August 28, 2019
Publication

Illinois is Changing the Conversation on Salaries. How Do Employers Prepare?

A new amendment to the Illinois Equal Pay Act seeks to ensure gender pay equity. As discussed in our recent posting, New Illinois Law Bans Employers from Asking about Salary History,” starting Sept. 29, 2019, employers will be prohibited from asking job applicants (and their former employers) about wage, salary or benefits history. The following frequently asked questions cover important information employers need to know to amend their policies to remain compliant.

How does the new law restrict employers?

The new law prohibits employers from requesting or requiring prospective employees to provide their salary histories as a condition of being considered for employment. The amendment to the Equal Pay Act also prohibits employers from asking about a range within which the candidate was paid. These restrictions apply to written materials like job applications, as well as in-person job interviews. Employers should review their job application forms to remove any such questions.

Can employers ask applicants about prior benefits or other compensation?

No. According to the new law, “It is unlawful for an employer or employment agency, or employee or agent thereof, to … screen job applicants based on their current or prior wages or salary histories, including benefits or other compensation.”

Can employers ask a candidate’s prior employer about salary history?

No. The new law prohibits Illinois employers (with only a few narrow exceptions noted below) from seeking a candidate’s wage or salary history from a current or past employer.

Can an employer prohibit employees from speaking to each other about wages, salaries, and benefits?

No. In addition, Illinois prohibits employers to require employees to sign a contract or waiver preventing them from discussing compensation with other employees. However, there is an exception that allow employers to prohibit (1) human resources employees, (2) a supervisor or (3) any other employee whose job responsibilities require or allow access to other employees’ wage or salary history from disclosing that information without prior written consent from the employee whose information it is.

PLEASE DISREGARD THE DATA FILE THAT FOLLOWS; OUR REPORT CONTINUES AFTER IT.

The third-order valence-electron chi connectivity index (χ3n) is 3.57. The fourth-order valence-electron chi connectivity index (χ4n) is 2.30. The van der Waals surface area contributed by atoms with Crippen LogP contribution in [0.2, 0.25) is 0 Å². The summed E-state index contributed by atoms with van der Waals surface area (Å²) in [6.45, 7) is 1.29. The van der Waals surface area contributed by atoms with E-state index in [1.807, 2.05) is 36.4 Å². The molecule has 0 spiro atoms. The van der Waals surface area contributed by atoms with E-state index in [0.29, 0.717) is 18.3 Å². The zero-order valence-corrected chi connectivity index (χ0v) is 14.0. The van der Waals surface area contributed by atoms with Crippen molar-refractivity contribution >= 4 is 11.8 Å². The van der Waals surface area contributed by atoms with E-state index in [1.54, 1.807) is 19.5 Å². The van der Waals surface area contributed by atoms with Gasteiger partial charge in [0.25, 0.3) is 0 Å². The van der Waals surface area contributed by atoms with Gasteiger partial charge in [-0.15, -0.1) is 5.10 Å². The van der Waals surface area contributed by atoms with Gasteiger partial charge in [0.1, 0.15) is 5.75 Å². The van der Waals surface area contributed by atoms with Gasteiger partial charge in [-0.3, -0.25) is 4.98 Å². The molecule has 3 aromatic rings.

What can employers ask applicants about regarding salary?

The law does allow an employer to discuss an applicant’s compensation expectations. Employers can also provide information about the wages, salary and benefits related to the position they are interviewing for.

What if the candidate voluntarily provides prior salary information?

Even if a candidate voluntarily discloses his or her current or prior compensation, the employer cannot “consider or rely on the voluntary disclosure as a factor in determining whether to offer … or in determining future … compensation.” Employers should consider informing the applicant that the employer is prohibited from considering an applicant’s salary history, including benefits and other compensation, when making hiring decisions.

So what can employers say?

Employers are permitted to: (1) provide information about the wages, benefits, compensation and salary offered in relation to a given position (“This job pays $50,000 and has the company’s regular benefits.”) and (2) discuss with the applicant their expectations with respect to wages or salary, benefits and other compensation (“What salary and benefits are you looking for?”).

Are there exceptions when employers can ask about a candidate’s salary history?

Yes, but they are limited. The subsection that makes it unlawful to seek a salary history does not apply if: (1) the job applicant’s wage or salary history is a matter of public record under the Freedom of Information Act (or any other equivalent state or federal law) or is contained in a document completed by the job applicant’s current or former employer and then made available to the public by the employer, or submitted or posted by the employer to comply with state or federal law; or (2) the job applicant is a current employee applying for a position with the same current employer.

How do employers need to update their policies, materials and hiring practices to remain compliant?

To avoid exposure to liability and damages, employers should: (1) review all recruitment and hiring materials, as well as their policies, to remove inquiries into pay history, and (2) update training for personnel involved in hiring about the ban on pay history inquiries.

For more information or questions about the new law, contact a member of Gould & Ratner’s Human Resources and Employment Practice.